What were you up to before Flatiron School?
My background was drastically different before starting at Flatiron School. I received my BA and MA from Xavier University in Theology, and previously served as a professional college campus minister for a local, private Catholic University.
What motivated you to change career paths and do a coding bootcamp?
While I loved working in ministry, I hit a point where it started to become repetitive and unchallenging. I did some soul searching, and turned to another passion of mine – technology. In the past, I had learned some very basic HTML and CSS in my downtime, so I had somewhat of a foundation, albeit a small one. I decided that a future as a software developer would be both an exciting challenge and the best career path for my growing family.
Campus Minister to Software Developer: that’s quite a career change! Has your previous background as a campus minister been useful in your new job in tech?
I’d say the biggest skill that has carried over is understanding how people feel, behave, think, and act, and being able to effectively communicate this understanding with them. It’s really crucial for any job, if you think about it. However, making a career switch amplifies the need and importance for such communication.
Did you research other coding bootcamps or did you have your heart set on Flatiron School?
Yes, I did research other schools. I took part in a couple of other informational webinars prior to investigating Flatiron School. However, Flatiron’s approach to education, their commitment to community, and their breadth of curriculum won me over.
Why did you choose to learn online instead of attending an in-person bootcamp in Cincinnati?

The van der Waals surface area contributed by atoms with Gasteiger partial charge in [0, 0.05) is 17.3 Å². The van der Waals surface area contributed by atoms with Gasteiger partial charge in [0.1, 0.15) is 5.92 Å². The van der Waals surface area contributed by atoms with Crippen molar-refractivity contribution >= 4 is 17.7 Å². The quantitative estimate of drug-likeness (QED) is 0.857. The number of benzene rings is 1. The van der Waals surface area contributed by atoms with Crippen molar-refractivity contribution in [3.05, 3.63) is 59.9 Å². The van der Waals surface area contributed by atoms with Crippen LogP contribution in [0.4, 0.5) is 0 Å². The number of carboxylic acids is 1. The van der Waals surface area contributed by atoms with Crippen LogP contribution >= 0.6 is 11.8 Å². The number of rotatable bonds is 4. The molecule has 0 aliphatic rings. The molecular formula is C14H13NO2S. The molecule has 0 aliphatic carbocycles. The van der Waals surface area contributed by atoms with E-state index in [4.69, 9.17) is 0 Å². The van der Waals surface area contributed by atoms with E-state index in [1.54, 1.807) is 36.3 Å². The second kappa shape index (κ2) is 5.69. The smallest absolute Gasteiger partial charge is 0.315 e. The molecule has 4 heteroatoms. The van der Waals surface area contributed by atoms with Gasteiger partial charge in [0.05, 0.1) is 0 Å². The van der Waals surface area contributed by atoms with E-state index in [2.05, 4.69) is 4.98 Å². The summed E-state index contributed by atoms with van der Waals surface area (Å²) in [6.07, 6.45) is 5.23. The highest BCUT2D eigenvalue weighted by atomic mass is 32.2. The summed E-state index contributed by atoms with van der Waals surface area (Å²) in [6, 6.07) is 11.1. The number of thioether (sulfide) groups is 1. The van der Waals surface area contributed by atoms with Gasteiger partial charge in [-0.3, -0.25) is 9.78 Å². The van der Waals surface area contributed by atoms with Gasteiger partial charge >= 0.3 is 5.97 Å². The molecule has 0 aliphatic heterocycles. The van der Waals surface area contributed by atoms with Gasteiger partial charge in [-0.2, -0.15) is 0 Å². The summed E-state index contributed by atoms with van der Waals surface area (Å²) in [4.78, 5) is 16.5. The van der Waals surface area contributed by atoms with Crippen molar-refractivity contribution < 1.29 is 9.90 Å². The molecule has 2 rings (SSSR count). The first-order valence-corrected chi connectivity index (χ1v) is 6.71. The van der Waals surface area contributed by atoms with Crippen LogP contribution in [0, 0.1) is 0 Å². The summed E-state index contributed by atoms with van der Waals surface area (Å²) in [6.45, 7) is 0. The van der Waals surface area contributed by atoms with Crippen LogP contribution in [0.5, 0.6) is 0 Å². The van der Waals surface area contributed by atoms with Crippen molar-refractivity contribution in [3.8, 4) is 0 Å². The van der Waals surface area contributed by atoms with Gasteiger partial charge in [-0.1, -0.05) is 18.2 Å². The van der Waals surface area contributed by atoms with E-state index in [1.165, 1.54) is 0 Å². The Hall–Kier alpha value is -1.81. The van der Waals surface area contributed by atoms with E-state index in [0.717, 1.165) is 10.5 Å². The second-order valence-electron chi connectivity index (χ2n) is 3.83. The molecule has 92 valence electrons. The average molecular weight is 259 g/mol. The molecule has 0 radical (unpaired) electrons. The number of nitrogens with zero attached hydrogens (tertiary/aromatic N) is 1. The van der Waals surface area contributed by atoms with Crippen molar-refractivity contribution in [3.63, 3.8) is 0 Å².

Being able to learn online was a key factor for me in my research process. I wasn’t able to drop everything and move away from my family for a few months to do an in-person bootcamp. While there may have been some in-person opportunities in Cincinnati, none of them were with Flatiron School, nor were they as affordable. And again, I wasn’t in a position to be able to immediately quit my job as a campus minister and do the bootcamp full-time. So online it was.
Yes, learning online was daunting at first. I had never taken an online course before – all my previous education was face-to-face. And yes, it was a risk for me. I didn’t know how I would adjust to such a change in learning style and environment along with such a big change in content (ministry vs. tech). However, it didn’t take long for me to realize that Flatiron School was so uniquely set up to accommodate people in similar positions as myself. The online community of fellow Learn-ers (Learn is the name Flatiron School’s online platform) and instructors made the transition smoother than I anticipated. I definitely believe that without them, I wouldn’t have been as successful.
Since Flatiron’s online program is self-paced, how long did it take you to complete the course?
When I started Flatiron School, I was still working in my previous career. Thankfully my superiors were incredibly understanding, so they let me go down to part-time so that I could do Flatiron part-time. I learned at this pace for a few months, then went to full-time learning when my contract was up (I was a 10-month employee, off during the summer). By the time I graduated, I was a student for 9 months – 3 part-time, and 6 full-time.
Is there something you’ve discovered every Flatiron School online student must do to be successful?
First and foremost, don’t be afraid to ask for help! There will most certainly be times when you get stumped to the point of wanting to throw your computer across the room. Fight that instinct, and use your better judgement – consult the Flatiron School community. No matter the difficulty of the question, an instructor or fellow student is always willing to lend a hand. This degree of attention was a lifesaver for me, and shows how much everyone at Flatiron cares about your success. Some people may be able to do it alone, but you’ll be missing out. Even just having casual conversation with the community can give you a different perspective and will definitely reinforce your love for coding!
How supported did you feel by instructors and other students at Flatiron School?
I really felt valued not only as a student, but also as a person in general. Aside from the help with the coursework as I previously stated, the community at Flatiron School held regular weekly check-ins to see how we were overall – we could share highs, lows, or anything we wanted the community to know. It’s an open and accepting place that made me feel like I truly belonged.